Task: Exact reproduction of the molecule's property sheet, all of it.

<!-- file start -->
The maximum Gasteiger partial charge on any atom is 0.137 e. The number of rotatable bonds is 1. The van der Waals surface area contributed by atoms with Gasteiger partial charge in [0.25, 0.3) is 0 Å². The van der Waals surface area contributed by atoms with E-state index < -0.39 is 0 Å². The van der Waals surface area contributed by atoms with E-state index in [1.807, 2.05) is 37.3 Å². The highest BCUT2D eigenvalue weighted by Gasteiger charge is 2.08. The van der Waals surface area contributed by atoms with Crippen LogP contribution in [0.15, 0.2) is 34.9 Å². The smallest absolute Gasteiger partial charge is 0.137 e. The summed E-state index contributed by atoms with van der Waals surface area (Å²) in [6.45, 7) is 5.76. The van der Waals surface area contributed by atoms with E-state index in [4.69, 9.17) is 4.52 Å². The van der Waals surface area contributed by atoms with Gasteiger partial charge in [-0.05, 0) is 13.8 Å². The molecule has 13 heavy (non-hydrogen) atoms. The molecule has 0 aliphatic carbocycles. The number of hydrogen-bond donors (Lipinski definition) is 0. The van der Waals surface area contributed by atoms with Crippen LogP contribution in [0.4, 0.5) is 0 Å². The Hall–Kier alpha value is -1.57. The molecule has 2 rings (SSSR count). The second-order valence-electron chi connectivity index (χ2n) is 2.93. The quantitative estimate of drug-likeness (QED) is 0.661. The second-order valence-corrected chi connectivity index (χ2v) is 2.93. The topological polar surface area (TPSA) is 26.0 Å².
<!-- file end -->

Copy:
The maximum Gasteiger partial charge on any atom is 0.137 e. The number of rotatable bonds is 1. The van der Waals surface area contributed by atoms with Gasteiger partial charge in [0.25, 0.3) is 0 Å². The van der Waals surface area contributed by atoms with E-state index < -0.39 is 0 Å². The van der Waals surface area contributed by atoms with E-state index in [1.807, 2.05) is 37.3 Å². The highest BCUT2D eigenvalue weighted by Gasteiger charge is 2.08. The van der Waals surface area contributed by atoms with Crippen LogP contribution in [0.15, 0.2) is 34.9 Å². The smallest absolute Gasteiger partial charge is 0.137 e. The summed E-state index contributed by atoms with van der Waals surface area (Å²) in [6.45, 7) is 5.76. The van der Waals surface area contributed by atoms with E-state index in [4.69, 9.17) is 4.52 Å². The van der Waals surface area contributed by atoms with Gasteiger partial charge in [-0.05, 0) is 13.8 Å². The molecule has 13 heavy (non-hydrogen) atoms. The molecule has 0 aliphatic carbocycles. The number of hydrogen-bond donors (Lipinski definition) is 0. The van der Waals surface area contributed by atoms with Crippen LogP contribution in [0.4, 0.5) is 0 Å². The Hall–Kier alpha value is -1.57. The molecule has 2 rings (SSSR count). The second-order valence-electron chi connectivity index (χ2n) is 2.93. The quantitative estimate of drug-likeness (QED) is 0.661. The second-order valence-corrected chi connectivity index (χ2v) is 2.93. The topological polar surface area (TPSA) is 26.0 Å².